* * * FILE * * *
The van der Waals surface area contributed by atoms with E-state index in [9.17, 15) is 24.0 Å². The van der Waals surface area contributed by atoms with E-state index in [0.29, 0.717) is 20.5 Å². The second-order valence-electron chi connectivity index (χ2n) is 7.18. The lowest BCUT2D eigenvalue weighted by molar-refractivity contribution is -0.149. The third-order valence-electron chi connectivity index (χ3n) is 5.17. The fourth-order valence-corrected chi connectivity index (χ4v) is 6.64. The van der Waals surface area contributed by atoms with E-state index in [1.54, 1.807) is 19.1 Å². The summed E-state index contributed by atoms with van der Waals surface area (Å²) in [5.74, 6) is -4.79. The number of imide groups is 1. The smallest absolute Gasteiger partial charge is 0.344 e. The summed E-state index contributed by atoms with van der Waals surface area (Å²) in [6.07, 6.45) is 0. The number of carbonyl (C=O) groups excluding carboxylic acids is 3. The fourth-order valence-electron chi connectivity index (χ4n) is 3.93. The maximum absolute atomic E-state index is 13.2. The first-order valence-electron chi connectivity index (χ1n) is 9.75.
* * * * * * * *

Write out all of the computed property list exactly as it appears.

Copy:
The van der Waals surface area contributed by atoms with E-state index in [9.17, 15) is 24.0 Å². The van der Waals surface area contributed by atoms with E-state index in [0.29, 0.717) is 20.5 Å². The second-order valence-electron chi connectivity index (χ2n) is 7.18. The lowest BCUT2D eigenvalue weighted by molar-refractivity contribution is -0.149. The third-order valence-electron chi connectivity index (χ3n) is 5.17. The fourth-order valence-corrected chi connectivity index (χ4v) is 6.64. The van der Waals surface area contributed by atoms with E-state index in [1.54, 1.807) is 19.1 Å². The summed E-state index contributed by atoms with van der Waals surface area (Å²) in [5.74, 6) is -4.79. The number of imide groups is 1. The smallest absolute Gasteiger partial charge is 0.344 e. The summed E-state index contributed by atoms with van der Waals surface area (Å²) in [6.07, 6.45) is 0. The number of carbonyl (C=O) groups excluding carboxylic acids is 3. The fourth-order valence-electron chi connectivity index (χ4n) is 3.93. The maximum absolute atomic E-state index is 13.2. The first-order valence-electron chi connectivity index (χ1n) is 9.75.